By Ed O'Keefe
Washington Post Staff Writer
Wednesday, August 11, 2010; B03
Kei Koizumi faces plenty of hurdles at the office, dealing with budgetary and policy issues in the White House Office of Science and Technology Policy. And last week, he won a gold medal for clearing some others -- literally.
Koizumi, 41, won the 110-meter hurdles Thursday at the eighth international Gay Games, held in Cologne, Germany. He completed the race in 23.25 seconds, placing first in the 40-44 age group.
About 9,500 athletes from 65 countries competed in the games, first held in 1982 in San Francisco. Athletes compete in various age groups in most of the traditional Summer Olympic sports as well as golf and figure skating. Cleveland is set to host the 2014 games, but tensions reportedly have arisen between the Federation of Gay Games and the Cleveland organizers over funding concerns. The Washington Blade, a gay news outlet, has even speculated that the games might go to the runner-up host city, Washington.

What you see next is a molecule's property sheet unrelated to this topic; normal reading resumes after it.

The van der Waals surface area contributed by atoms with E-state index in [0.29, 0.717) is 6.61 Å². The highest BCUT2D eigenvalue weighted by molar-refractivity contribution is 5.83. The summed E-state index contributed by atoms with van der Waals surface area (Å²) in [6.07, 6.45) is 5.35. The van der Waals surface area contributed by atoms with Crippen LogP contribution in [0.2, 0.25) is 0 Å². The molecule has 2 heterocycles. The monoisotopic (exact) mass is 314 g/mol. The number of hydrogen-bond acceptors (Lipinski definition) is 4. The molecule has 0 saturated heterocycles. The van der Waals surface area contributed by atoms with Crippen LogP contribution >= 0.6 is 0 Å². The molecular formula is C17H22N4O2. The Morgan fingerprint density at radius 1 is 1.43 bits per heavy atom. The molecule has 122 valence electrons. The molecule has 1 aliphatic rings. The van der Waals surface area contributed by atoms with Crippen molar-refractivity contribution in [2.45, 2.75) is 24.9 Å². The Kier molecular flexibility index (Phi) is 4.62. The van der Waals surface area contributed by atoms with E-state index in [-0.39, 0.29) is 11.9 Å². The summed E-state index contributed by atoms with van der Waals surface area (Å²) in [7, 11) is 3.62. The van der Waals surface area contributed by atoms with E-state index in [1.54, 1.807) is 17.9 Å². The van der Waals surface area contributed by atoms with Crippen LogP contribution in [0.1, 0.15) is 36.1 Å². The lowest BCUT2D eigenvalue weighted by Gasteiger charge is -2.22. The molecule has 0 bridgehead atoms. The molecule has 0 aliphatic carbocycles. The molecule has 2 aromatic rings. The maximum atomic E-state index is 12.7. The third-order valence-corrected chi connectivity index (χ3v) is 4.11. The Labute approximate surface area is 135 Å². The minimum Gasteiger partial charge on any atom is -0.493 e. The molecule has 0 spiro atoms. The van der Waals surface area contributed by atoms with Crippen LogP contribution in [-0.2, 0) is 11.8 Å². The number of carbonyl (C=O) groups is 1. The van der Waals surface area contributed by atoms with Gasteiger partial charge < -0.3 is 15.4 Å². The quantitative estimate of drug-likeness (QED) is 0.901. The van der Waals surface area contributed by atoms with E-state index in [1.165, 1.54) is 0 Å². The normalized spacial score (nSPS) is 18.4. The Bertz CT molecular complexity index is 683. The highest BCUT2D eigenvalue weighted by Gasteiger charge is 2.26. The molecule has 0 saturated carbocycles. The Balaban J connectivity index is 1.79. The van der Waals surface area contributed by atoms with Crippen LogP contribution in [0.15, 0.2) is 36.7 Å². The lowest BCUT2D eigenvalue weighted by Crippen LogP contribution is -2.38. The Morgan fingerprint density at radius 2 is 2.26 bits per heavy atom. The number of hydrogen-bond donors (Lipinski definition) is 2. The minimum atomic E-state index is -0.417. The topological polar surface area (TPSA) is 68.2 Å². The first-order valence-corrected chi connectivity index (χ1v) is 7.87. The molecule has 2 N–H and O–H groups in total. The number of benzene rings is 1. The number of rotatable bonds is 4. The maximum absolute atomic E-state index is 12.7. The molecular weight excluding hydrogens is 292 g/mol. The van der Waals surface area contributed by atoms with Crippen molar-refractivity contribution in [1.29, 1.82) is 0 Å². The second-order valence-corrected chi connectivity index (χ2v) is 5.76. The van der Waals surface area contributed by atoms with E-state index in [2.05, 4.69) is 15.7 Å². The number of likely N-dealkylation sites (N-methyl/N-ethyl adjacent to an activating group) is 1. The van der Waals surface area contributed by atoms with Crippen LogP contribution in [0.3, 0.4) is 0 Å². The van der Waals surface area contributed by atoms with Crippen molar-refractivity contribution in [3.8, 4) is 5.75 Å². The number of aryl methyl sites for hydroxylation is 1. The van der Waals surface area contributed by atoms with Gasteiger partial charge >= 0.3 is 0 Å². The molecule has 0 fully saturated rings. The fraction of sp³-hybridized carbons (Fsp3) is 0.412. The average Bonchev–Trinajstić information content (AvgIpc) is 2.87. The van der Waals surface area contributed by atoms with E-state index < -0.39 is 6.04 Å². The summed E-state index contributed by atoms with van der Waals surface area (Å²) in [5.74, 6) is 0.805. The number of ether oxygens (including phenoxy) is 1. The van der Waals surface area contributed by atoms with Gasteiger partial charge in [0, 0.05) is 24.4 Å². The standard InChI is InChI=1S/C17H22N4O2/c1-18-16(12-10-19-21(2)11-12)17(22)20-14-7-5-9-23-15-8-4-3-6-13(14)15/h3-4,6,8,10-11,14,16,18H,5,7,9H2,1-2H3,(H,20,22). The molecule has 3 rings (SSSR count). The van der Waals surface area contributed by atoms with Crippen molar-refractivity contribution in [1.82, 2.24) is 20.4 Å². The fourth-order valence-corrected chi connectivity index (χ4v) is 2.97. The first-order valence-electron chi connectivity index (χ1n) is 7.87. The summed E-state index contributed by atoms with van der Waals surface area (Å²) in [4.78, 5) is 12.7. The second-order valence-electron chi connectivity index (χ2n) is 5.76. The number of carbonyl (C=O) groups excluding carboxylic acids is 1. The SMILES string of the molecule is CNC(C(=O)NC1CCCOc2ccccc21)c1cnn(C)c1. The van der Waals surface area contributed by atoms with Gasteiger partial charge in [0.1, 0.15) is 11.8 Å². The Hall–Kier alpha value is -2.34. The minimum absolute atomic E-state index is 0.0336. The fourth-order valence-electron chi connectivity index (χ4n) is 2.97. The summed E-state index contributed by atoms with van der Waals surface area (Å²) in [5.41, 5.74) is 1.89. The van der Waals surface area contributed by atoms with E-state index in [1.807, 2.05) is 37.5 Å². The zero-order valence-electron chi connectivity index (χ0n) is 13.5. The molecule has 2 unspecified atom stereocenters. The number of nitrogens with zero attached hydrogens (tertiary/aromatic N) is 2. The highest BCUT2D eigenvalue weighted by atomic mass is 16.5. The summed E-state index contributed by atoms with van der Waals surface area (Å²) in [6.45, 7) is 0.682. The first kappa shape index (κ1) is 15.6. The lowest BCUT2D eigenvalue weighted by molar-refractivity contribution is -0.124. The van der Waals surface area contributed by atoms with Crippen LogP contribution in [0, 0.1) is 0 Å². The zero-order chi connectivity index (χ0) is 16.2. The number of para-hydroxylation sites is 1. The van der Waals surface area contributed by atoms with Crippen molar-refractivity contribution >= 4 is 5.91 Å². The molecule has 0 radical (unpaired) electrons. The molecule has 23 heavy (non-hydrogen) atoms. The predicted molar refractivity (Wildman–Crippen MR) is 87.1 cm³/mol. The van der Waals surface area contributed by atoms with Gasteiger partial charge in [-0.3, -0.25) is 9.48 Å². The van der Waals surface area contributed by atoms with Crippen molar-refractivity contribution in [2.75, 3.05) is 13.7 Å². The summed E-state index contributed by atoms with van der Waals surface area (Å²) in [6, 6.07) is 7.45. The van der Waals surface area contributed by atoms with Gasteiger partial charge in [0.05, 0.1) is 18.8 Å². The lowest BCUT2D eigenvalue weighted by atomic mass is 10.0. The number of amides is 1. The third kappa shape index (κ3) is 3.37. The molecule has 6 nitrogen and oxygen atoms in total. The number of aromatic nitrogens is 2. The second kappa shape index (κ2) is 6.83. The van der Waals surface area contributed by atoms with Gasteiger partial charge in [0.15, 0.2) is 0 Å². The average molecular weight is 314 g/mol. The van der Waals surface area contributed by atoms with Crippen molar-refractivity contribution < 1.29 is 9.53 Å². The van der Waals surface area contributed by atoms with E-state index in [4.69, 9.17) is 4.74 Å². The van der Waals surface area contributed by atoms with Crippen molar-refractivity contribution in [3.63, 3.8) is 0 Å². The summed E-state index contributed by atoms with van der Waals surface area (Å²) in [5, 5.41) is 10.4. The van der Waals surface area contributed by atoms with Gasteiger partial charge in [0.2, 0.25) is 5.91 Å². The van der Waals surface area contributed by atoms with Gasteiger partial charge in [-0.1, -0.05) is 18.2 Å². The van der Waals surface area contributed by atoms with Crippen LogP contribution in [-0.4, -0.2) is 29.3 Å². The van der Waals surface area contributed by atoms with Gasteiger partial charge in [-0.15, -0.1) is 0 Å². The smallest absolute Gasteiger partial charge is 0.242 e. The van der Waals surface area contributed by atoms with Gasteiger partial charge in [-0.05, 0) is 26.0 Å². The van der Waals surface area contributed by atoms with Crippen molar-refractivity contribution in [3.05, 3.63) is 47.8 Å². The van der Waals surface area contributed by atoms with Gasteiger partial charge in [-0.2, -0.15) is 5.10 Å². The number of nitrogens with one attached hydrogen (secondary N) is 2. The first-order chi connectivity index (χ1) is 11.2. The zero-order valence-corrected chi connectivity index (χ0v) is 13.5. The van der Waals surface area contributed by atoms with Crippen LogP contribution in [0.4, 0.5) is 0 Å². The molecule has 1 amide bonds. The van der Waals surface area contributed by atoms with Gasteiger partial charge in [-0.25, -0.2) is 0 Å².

Koizumi joined the Office of Science and Technology Policy last year from the American Association for the Advancement of Science and spends his days focused on budget and appropriations issues related to NASA, the National Oceanic and Atmospheric Administration, the National Science Foundation and the Energy Department. In his downtime, he swims and runs but rarely practices for hurdles, he said.
"I didn't think I was hooked on it, but I'd done the hurdles at a different distance at the last games and thought I'd try this sprint distance in Cologne," Koizumi said in an interview.
"I tried it, and hey, I was pretty good at it," he said with a laugh.
Koizumi's husband, Commerce Department employee Jeff Dutton, earned silver at the games in his first marathon.
OSTP spokesman Rick Weiss said colleagues already considered Koizumi "a world-class hurdler" for regularly clearing bureaucratic barriers.
"We at OSTP expect such nimbleness but do not generally give out medals for it," Weiss said. "It's nice to see Kei so aptly rewarded."
Koizumi brought his medal to work Monday, the same day President Obama feted the Super Bowl-winning New Orleans Saints, but declined to wear it around the office.
No word yet if the athletic first couple plan to acknowledge Koizumi's win.
In the meantime, the Ohio native said he'll stay focused on budget issues and training for the 2014 games.